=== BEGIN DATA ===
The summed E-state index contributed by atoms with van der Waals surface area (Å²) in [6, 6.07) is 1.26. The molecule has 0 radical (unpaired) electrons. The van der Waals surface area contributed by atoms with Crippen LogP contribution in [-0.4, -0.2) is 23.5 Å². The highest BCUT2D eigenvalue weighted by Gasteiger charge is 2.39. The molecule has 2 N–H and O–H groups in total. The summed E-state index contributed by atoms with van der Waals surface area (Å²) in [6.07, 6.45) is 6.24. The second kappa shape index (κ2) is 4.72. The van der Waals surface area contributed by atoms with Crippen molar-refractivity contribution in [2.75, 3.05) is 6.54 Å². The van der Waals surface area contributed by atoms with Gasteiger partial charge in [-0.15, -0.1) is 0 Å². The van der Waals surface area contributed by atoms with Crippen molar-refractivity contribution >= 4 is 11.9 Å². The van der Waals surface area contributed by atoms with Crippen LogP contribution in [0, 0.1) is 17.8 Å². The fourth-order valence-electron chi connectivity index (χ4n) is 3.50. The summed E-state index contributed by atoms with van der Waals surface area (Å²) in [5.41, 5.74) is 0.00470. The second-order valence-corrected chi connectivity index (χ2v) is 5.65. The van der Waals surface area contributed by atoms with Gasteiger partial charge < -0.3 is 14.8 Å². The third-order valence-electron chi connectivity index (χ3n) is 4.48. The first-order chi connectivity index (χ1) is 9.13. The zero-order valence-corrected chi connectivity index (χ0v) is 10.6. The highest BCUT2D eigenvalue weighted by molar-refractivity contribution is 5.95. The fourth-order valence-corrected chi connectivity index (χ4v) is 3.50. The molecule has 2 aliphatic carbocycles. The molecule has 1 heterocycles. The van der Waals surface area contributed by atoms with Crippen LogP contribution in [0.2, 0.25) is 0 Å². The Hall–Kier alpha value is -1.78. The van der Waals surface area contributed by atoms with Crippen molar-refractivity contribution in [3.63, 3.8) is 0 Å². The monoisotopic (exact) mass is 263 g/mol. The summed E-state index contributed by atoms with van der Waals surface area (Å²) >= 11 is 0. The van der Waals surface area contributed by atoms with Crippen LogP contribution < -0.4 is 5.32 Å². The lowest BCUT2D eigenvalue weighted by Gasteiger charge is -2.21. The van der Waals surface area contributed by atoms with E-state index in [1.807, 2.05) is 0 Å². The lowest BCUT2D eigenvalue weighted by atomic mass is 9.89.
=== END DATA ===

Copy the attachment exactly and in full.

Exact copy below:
The summed E-state index contributed by atoms with van der Waals surface area (Å²) in [6, 6.07) is 1.26. The molecule has 0 radical (unpaired) electrons. The van der Waals surface area contributed by atoms with Crippen LogP contribution in [-0.4, -0.2) is 23.5 Å². The highest BCUT2D eigenvalue weighted by Gasteiger charge is 2.39. The molecule has 2 N–H and O–H groups in total. The summed E-state index contributed by atoms with van der Waals surface area (Å²) in [6.07, 6.45) is 6.24. The second kappa shape index (κ2) is 4.72. The van der Waals surface area contributed by atoms with Crippen molar-refractivity contribution in [2.75, 3.05) is 6.54 Å². The van der Waals surface area contributed by atoms with Gasteiger partial charge in [-0.15, -0.1) is 0 Å². The van der Waals surface area contributed by atoms with Crippen molar-refractivity contribution >= 4 is 11.9 Å². The van der Waals surface area contributed by atoms with Crippen LogP contribution in [0, 0.1) is 17.8 Å². The fourth-order valence-electron chi connectivity index (χ4n) is 3.50. The summed E-state index contributed by atoms with van der Waals surface area (Å²) in [5.41, 5.74) is 0.00470. The second-order valence-corrected chi connectivity index (χ2v) is 5.65. The van der Waals surface area contributed by atoms with Gasteiger partial charge < -0.3 is 14.8 Å². The third-order valence-electron chi connectivity index (χ3n) is 4.48. The first-order chi connectivity index (χ1) is 9.13. The zero-order valence-corrected chi connectivity index (χ0v) is 10.6. The highest BCUT2D eigenvalue weighted by molar-refractivity contribution is 5.95. The fourth-order valence-corrected chi connectivity index (χ4v) is 3.50. The molecule has 2 aliphatic carbocycles. The molecule has 1 heterocycles. The van der Waals surface area contributed by atoms with Crippen LogP contribution in [0.2, 0.25) is 0 Å². The Hall–Kier alpha value is -1.78. The van der Waals surface area contributed by atoms with Crippen molar-refractivity contribution in [3.63, 3.8) is 0 Å². The monoisotopic (exact) mass is 263 g/mol. The summed E-state index contributed by atoms with van der Waals surface area (Å²) >= 11 is 0. The van der Waals surface area contributed by atoms with Crippen LogP contribution < -0.4 is 5.32 Å². The lowest BCUT2D eigenvalue weighted by Gasteiger charge is -2.21. The van der Waals surface area contributed by atoms with E-state index in [1.807, 2.05) is 0 Å². The lowest BCUT2D eigenvalue weighted by atomic mass is 9.89.